- Account permissions and governance to permit collaboration, editing and approvals.
- Templating and layout capabilities, with some form of preview typically available.
- APIs and out-of-the-box connections to “head” solutions and other content sources.
- Starter apps and SDKs to speed onboarding and testing.
Vendors begin to differentiate their platforms by offering more advanced features, sometimes requiring additional investment, which include – but are not limited to – the following:
- Full-fledged Digital Asset Management (DAM) capabilities that extend the CMS’ flexibility into other forms of media.
- Integrations with Customer Data Platforms (CDPs) to enable personalization and segmentation.
- Integrations with B2B Marketing Automation platforms to facilitate lead generation and nurturing with customized content.
- Plug-ins and extensions offering shortcuts to functionality like search, analytics, optimization and translations.
- A well-developed, active community writing and sharing extensions via some sort of marketplace.
Let’s take a deeper look at the capabilities of a headless or hybrid CMS.
The main purpose of a content management system is to give content creators an interface for inputting their content — you could use Google Sheets or Github if you didn’t care about that. However, the user-friendliness of this type of offering varies significantly.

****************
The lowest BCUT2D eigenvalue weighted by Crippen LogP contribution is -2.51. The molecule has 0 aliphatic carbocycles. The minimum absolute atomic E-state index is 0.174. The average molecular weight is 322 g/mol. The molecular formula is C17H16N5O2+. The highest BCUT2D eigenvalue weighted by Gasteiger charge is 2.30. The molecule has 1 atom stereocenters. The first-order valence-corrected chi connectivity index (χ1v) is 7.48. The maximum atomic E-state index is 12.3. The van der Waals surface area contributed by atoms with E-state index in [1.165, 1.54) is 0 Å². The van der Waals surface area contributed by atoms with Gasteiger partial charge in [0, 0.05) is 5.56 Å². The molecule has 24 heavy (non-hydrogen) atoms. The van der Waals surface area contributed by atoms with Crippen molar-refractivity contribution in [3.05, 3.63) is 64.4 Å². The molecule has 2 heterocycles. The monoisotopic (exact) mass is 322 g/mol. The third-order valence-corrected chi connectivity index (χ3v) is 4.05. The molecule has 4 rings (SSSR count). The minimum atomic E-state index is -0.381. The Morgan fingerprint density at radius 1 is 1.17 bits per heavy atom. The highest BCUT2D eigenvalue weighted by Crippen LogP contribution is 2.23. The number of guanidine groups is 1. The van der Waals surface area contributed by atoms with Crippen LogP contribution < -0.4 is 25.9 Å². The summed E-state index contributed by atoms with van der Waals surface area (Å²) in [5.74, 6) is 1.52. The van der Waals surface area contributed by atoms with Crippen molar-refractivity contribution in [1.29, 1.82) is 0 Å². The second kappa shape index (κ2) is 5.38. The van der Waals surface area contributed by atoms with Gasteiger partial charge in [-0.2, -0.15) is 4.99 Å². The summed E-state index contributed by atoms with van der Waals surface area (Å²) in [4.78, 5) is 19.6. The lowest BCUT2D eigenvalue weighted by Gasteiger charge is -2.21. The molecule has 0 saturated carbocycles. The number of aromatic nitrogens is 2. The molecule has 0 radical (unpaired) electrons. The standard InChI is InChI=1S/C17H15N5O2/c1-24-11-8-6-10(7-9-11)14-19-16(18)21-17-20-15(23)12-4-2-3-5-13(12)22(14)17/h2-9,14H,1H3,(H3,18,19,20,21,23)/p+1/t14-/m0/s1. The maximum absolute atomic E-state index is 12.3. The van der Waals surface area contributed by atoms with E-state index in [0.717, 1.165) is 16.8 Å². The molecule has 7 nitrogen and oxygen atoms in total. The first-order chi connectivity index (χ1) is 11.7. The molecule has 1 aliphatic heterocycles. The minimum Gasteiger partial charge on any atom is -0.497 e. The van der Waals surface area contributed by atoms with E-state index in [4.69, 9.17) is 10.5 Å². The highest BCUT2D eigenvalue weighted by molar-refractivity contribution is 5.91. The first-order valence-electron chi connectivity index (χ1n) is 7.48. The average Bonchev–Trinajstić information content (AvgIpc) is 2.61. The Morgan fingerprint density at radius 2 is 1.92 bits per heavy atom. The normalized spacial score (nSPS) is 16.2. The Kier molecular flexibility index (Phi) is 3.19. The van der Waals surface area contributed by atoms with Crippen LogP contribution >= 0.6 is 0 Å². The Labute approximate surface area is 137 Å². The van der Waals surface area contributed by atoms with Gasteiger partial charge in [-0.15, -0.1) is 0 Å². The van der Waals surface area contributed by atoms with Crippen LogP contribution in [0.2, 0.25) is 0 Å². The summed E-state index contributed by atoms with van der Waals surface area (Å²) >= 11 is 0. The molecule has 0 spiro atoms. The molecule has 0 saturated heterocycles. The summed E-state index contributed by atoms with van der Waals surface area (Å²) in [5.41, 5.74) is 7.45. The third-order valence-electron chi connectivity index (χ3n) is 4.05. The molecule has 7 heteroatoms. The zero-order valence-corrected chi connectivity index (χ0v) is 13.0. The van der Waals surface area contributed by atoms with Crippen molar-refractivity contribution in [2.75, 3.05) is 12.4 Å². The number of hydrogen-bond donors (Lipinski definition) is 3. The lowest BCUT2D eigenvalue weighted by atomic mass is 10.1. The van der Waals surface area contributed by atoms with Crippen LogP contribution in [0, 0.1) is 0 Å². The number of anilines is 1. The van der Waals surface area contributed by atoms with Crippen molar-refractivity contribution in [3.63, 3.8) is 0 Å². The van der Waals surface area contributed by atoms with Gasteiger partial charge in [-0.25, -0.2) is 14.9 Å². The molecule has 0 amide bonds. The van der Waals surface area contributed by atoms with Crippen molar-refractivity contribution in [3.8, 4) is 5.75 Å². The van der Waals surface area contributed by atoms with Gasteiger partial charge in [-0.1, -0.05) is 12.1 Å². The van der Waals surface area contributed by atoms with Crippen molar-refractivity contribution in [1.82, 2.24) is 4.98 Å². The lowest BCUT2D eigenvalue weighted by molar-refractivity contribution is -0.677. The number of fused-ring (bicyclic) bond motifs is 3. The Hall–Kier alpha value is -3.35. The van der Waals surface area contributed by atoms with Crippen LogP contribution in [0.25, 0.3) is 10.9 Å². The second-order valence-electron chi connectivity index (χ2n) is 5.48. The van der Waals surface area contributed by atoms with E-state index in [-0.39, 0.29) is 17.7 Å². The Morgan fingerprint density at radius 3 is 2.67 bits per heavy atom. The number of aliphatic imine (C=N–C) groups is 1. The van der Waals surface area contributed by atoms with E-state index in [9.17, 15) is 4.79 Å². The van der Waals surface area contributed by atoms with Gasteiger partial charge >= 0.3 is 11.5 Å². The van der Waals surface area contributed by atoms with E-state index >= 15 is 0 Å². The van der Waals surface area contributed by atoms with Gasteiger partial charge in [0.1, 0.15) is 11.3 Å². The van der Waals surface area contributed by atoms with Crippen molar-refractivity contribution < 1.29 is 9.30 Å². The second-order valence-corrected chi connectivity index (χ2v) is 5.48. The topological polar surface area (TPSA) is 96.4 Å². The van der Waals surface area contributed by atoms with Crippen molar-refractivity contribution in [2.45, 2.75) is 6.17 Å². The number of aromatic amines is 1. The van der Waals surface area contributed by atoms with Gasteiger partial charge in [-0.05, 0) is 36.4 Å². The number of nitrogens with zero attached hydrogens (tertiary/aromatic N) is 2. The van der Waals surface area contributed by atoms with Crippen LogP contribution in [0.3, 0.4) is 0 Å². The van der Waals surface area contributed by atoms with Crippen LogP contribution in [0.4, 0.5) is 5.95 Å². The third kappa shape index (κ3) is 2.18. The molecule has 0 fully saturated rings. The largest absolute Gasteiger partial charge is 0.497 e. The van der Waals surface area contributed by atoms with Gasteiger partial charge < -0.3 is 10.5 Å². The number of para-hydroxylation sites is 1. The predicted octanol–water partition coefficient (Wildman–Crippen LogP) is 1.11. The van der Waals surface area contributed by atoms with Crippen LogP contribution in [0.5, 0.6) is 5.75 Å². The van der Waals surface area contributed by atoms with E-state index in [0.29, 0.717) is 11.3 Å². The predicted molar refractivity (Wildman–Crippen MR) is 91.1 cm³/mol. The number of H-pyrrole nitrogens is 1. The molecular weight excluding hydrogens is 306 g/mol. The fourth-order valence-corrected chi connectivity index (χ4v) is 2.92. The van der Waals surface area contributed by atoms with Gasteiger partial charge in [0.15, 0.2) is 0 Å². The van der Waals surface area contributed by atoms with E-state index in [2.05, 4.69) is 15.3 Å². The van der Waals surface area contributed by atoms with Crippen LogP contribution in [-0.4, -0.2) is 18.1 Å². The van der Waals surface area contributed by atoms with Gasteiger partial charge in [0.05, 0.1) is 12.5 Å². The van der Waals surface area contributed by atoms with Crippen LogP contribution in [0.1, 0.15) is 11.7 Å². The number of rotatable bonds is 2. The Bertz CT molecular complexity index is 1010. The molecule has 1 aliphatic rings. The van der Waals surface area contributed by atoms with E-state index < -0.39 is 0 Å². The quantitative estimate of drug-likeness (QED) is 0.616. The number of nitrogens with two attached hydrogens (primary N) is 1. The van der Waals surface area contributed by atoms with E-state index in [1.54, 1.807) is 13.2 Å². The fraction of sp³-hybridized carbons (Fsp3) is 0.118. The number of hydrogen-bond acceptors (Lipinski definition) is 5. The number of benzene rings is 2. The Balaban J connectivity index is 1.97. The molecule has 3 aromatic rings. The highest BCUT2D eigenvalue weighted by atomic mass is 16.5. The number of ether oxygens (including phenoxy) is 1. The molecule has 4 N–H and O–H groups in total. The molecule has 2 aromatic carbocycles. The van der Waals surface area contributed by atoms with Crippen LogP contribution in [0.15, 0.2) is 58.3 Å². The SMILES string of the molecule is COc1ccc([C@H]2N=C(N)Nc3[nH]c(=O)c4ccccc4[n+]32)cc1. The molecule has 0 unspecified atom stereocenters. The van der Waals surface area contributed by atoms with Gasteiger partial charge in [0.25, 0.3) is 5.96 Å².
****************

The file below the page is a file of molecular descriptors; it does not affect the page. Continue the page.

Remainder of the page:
Because the Headless phenomenon began as a largely developer-driven movement aimed at enabling the more flexible, fast and secure delivery of sites, the interface design for marketer and content creator input may be an afterthought in some systems. Most providers, however, have worked to carefully balance the needs of developers and marketers.
Permissions, collaboration and workflows
As with traditional CMSs, you’ll see some providers offering different user interfaces and permissions for different roles within the marketing organization, sometimes building in capabilities that allow for collaboration, editing and approvals before something is published.
Some include the ability to @mention other users, make notes on individual fields and collaboratively resolve issues before an item is published.
Templating and layout capabilities
Vendors vary when it comes to how content templates and layouts are handled, though many vendors offer interfaces where higher-level employees can create templates for various content types that can then be deployed for content input.
APIs and out-of-the-box connections to head frameworks